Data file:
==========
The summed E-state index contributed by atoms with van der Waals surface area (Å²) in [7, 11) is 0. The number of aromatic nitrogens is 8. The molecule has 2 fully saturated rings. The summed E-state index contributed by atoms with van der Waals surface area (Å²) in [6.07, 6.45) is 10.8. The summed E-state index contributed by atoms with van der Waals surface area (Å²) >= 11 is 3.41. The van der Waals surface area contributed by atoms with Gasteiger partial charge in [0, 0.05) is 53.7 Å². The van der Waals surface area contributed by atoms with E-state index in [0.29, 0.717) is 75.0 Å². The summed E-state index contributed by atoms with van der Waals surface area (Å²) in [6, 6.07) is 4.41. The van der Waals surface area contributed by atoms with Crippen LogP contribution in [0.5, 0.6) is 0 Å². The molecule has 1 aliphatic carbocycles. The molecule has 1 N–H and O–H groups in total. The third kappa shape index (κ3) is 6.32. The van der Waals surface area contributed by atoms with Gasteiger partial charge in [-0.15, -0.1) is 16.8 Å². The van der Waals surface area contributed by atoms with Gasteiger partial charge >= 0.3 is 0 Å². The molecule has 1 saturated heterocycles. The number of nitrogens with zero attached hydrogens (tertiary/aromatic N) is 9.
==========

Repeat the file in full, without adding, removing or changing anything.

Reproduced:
The summed E-state index contributed by atoms with van der Waals surface area (Å²) in [7, 11) is 0. The number of aromatic nitrogens is 8. The molecule has 2 fully saturated rings. The summed E-state index contributed by atoms with van der Waals surface area (Å²) in [6.07, 6.45) is 10.8. The summed E-state index contributed by atoms with van der Waals surface area (Å²) >= 11 is 3.41. The van der Waals surface area contributed by atoms with Gasteiger partial charge in [0, 0.05) is 53.7 Å². The van der Waals surface area contributed by atoms with E-state index in [0.29, 0.717) is 75.0 Å². The summed E-state index contributed by atoms with van der Waals surface area (Å²) in [6, 6.07) is 4.41. The van der Waals surface area contributed by atoms with Crippen LogP contribution in [0.5, 0.6) is 0 Å². The molecule has 1 aliphatic carbocycles. The molecule has 1 N–H and O–H groups in total. The third kappa shape index (κ3) is 6.32. The van der Waals surface area contributed by atoms with Gasteiger partial charge in [-0.15, -0.1) is 16.8 Å². The van der Waals surface area contributed by atoms with Gasteiger partial charge >= 0.3 is 0 Å². The molecule has 1 saturated heterocycles. The number of nitrogens with zero attached hydrogens (tertiary/aromatic N) is 9.